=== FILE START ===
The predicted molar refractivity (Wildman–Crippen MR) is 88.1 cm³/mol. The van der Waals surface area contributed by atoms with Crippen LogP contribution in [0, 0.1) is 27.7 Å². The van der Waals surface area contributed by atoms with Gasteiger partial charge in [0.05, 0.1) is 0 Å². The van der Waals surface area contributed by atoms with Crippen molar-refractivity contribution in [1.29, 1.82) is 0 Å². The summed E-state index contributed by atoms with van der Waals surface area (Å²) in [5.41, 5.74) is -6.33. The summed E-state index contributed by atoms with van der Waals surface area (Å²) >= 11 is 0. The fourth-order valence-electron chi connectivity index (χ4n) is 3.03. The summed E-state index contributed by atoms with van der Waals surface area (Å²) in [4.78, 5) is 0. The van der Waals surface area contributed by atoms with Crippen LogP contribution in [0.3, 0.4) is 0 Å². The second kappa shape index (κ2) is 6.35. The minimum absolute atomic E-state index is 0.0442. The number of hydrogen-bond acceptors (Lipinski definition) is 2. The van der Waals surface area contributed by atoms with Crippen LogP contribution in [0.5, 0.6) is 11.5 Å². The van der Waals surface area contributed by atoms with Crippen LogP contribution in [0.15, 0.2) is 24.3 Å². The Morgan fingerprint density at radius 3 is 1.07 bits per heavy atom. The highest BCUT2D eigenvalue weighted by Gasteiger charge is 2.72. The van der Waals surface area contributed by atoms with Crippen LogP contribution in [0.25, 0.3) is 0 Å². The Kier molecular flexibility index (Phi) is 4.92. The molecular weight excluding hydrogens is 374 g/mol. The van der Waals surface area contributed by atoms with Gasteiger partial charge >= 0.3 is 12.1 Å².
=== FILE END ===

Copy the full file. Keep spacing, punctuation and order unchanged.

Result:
The predicted molar refractivity (Wildman–Crippen MR) is 88.1 cm³/mol. The van der Waals surface area contributed by atoms with Crippen LogP contribution in [0, 0.1) is 27.7 Å². The van der Waals surface area contributed by atoms with Gasteiger partial charge in [0.05, 0.1) is 0 Å². The van der Waals surface area contributed by atoms with Crippen molar-refractivity contribution in [1.29, 1.82) is 0 Å². The summed E-state index contributed by atoms with van der Waals surface area (Å²) in [5.41, 5.74) is -6.33. The summed E-state index contributed by atoms with van der Waals surface area (Å²) >= 11 is 0. The fourth-order valence-electron chi connectivity index (χ4n) is 3.03. The summed E-state index contributed by atoms with van der Waals surface area (Å²) in [4.78, 5) is 0. The van der Waals surface area contributed by atoms with Crippen LogP contribution in [0.3, 0.4) is 0 Å². The second kappa shape index (κ2) is 6.35. The minimum absolute atomic E-state index is 0.0442. The number of hydrogen-bond acceptors (Lipinski definition) is 2. The van der Waals surface area contributed by atoms with Crippen LogP contribution in [0.5, 0.6) is 11.5 Å². The van der Waals surface area contributed by atoms with Crippen LogP contribution in [0.15, 0.2) is 24.3 Å². The Morgan fingerprint density at radius 3 is 1.07 bits per heavy atom. The highest BCUT2D eigenvalue weighted by Gasteiger charge is 2.72. The van der Waals surface area contributed by atoms with Crippen LogP contribution in [0.25, 0.3) is 0 Å². The Kier molecular flexibility index (Phi) is 4.92. The molecular weight excluding hydrogens is 374 g/mol. The van der Waals surface area contributed by atoms with Gasteiger partial charge >= 0.3 is 12.1 Å².